5you may schedule appointments with me. You have the option of either coming to my office in 518 King atthat time to meet with me in person or meet with me using Skype or Google Hangout.Excused Absences: The University defines the following as acceptable reasons for excusedabsences: illness of the student or serious illness of a member of the student’s immediate family; death ofa member of the student’s immediate family; trips for members of student organizations sponsored by anacademic unit, trips for university classes and trips for participation in intercollegiate athletic events; majorreligious holidays; any other circumstances which the instructor finds reasonable cause fornonattendance. I reserve the right to require documentation for any excused absence. It is the student’sresponsibility to notify me before any absence if possible, but no later than one week following theabsence in any case. It is the student’s responsibility to provide proper documentation and notification inall cases. See Student Rights and Responsibilities, Part II, Section 188.8.131.52(http://www.uky.edu/StudentAffairs/Code/part2.html) for UK’s policy on excused absences.Late Assignments: University policy will be followed regarding all make-up exams and writingassignments. Make-up exams and writing will only be allowed for excused absences. For definitions ofthese terms, please consult the Student Rights and Responsibilities handbook.A Brief Note on Cheating & Plagiarism and Academic Integrity:Please see the home page for the Office of Academic Ombud Services (http://www.uky.edu/Ombud) for adefinition of plagiarism, how to avoid plagiarism and UK’s new academic offense policy. See also StudentRights and Responsibilities, Part II, Section 6.3 (http://www.uky.edu/StudentAffairs/Code/part2.html) forUK’s policy on academic integrity.Classroom and Learning Accommodations: If you have a documented disabilitythat requires academic accommodations, please see me as soon as possible during scheduled officehours. In order to receive accommodations in this course, you must provide me with a Letter ofAccommodation from the Disability Resource Center (Room 2, Alumni Gym, 257‐2754, email email@example.com) for coordination of campus disability services available to students withdisabilities.One Last Thing – Dropping the Course: Not that I hope you choose to leave ourlittle soiree, but there are a couple of dates you should keep in mind should the need arise. The last dayto drop this course without it appearing on your transcript is January 30, 2013. The last day to withdrawfrom the course is April 5, 2013.COURSE SCHEDULE:NOTE: All items in the course schedule are subject to change at the discretion of the instructor. Thesechanges will be announced in class, by email or by Twitter. You are responsible for all announcedchanges, so come to class and check email and the course hashtag on Twitter often.A History of Intellectual Property, Copyright & Patent in American PoliticalThoughtJanuary 11 – Boyle, Ch. 1 & Lessig, Ch. 1January 14 – Benkler, Ch. 1January 16 – Boyle, Ch. 2January 18 – Lessig Ch. 2-4, Doctorow (Context), “The Copyright Thing” & “You Shouldn’t Have to SellYour Soul Just to Download Some Music”January 23 – Benkler, Ch. 2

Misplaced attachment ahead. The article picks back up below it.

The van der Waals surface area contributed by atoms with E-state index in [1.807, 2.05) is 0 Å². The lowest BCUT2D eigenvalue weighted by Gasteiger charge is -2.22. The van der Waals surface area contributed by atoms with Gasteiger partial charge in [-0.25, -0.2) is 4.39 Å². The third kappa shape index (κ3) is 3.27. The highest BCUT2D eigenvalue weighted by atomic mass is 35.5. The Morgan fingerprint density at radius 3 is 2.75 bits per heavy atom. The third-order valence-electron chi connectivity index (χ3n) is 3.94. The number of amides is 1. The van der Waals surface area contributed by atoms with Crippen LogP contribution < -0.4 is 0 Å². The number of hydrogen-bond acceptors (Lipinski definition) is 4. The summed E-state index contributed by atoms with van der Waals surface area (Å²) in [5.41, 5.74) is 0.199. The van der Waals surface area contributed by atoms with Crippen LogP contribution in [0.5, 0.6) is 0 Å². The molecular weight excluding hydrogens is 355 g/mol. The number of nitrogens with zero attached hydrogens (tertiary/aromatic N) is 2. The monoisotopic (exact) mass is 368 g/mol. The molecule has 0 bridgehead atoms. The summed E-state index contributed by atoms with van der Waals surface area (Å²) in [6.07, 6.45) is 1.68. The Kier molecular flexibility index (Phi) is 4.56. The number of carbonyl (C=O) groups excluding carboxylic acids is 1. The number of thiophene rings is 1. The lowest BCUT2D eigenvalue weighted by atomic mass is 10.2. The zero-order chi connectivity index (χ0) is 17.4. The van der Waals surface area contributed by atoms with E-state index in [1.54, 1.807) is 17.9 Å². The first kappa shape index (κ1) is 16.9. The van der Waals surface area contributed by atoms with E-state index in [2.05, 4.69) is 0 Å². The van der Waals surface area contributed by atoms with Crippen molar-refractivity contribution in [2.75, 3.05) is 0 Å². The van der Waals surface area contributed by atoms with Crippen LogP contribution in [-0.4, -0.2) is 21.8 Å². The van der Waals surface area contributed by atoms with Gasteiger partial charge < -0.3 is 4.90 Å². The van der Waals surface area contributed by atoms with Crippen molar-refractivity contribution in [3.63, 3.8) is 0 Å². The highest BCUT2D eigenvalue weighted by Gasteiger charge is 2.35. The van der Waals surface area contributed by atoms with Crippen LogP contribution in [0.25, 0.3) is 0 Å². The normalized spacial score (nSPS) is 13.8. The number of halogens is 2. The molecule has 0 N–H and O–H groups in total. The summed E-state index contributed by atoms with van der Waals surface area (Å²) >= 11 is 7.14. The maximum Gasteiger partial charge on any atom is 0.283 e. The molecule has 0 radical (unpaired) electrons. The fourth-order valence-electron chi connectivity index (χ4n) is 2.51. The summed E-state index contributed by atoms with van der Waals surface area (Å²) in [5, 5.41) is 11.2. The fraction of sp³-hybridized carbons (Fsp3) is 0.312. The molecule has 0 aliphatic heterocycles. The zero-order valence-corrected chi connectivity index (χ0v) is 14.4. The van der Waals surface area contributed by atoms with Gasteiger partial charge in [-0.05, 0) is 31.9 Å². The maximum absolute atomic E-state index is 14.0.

6January 25 – Boyle, Ch. 3, Lessig Ch.5Legal, Political, Cultural & Technological Dimensions of SharingJanuary 28 – Benkler Ch. 3January 30 – Lessig, pp. 121-168February 4 – Boyle, Ch. 4Wrapping Up the Commons: DRM, DMCRA and Architectural Barriers toPeer ProductionFebruary 6 – Boyle Ch. 5February 8 – Doctorow (Content), selected essays:• “Microsoft Research DRM Talk”• “The DRM Sausage Factory”• “Why is Hollywood Making a Sequel to the Napster Wars?”• “How Do You Protect Artists?”February 11 – Benkler Ch. 4February 13 – Boyle Ch. 6February 15 – Doctorow (video), “The Coming War on General Purpose Computation”http://youtu.be/HUEvRyemKSgFebruary 18 – Boyle Ch. 7The Political Economy of Property and the CommonsFebruary 20 – Benkler, Ch. 5February 22 – Benkler, Ch. 6February 25, 27 – Benkler, Ch. 7March 1 – Benkler, Ch. 8March 4 – Benkler, Ch. 10March 6 – Boyle Ch. 8March 8 – Jaron Lanier, “You Are Not A Gadget” http://youtu.be/T5JZFx6rIlY and “How Not to Create aCyber Plutocracy” http://youtu.be/G1KObNG_WnwMarch 11-15 – SPRING BREAK – NO CLASSESThe Future(s) of the InternetMarch 18 & 20 – Benkler, Ch. 11March 22 – Zittrain Intro, Ch. 1 & 2March 25 – Zittrain Ch. 3March 27 – Zittrain Ch. 4March 29 – Zittrain Ch. 5April 1 – Zittrain Ch. 6 & 7The Political Economy of 3D Printing and RoboticsApril 3 – 3-D Printing I• Rimmer (2012), “Inventing the Future: Intellectual Property and 3D Printing”http://elgarblog.wordpress.com/2012/10/18/inventing-the-future-intellectual-property-and-3d-printing-by-matthew-rimmer/• Kostakis, Vasilis (2013), “At the Turning Point of the Current Techno-Economic Paradigm:Commons-Based Peer Production, Desktop Manufacturing and the Role of Civil Society in thePerezian Framework”April 5 – 3-D Printing II• Institute for the Future (2011) – The Future of Open Fabrication
7• Weinberg (2010), “It Will Be Awesome If They Don’t Screw It Up: 3D Printing, IntellectualProperty, and the Fight Over the Next Great Disruptive Technology”April 8 – 3-D Printing III• Rideout (2011), “Printing the Impossible Triangle: The Copyright Implications of Three-Dimensional Printing”• Doherty (2012), “Downloading Infringement: Patent Law as a Roadblock to the 3D PrintingRevolution”April 10 – Robotics I• Borenstein, Jason (2011) “Robots and the changing workforce.” AI & Society 26:87–93• Joy (2000), “Why the Future Doesn’t Need Us”• Cascio (2009), “Three Possible Economic Models (Part II)”http://www.fastcompany.com/1339945/three-possible-economic-models-part-iiApril 12 – Robotics II• Smith (2013), “The End of Labor: How to Protect Workers From the Rise of Robots”http://www.theatlantic.com/business/archive/2013/01/the-end-of-labor-how-to-protect-workers-from-the-rise-of-the-robots/267135/• Kelley (2012) “Better Than Human: Why Robots Will — And Must — Take Our Jobs”http://www.wired.com/gadgetlab/2012/12/ff-robots-will-take-our-jobs/all/Maker Culture and the Politics of Commons-Based Peer ProductionApril 15 – Doctorow (Makers), pp. 9-71April 17 – Doctorow (Makers), pp. 71-144April 19 – Doctorow (Makers), pp. 144-218April 22 – Doctorow (Makers), pp. 221-299April 24 – Doctorow (Makers), pp. 299-351April 26 – Doctorow (Makers), pp. 351-416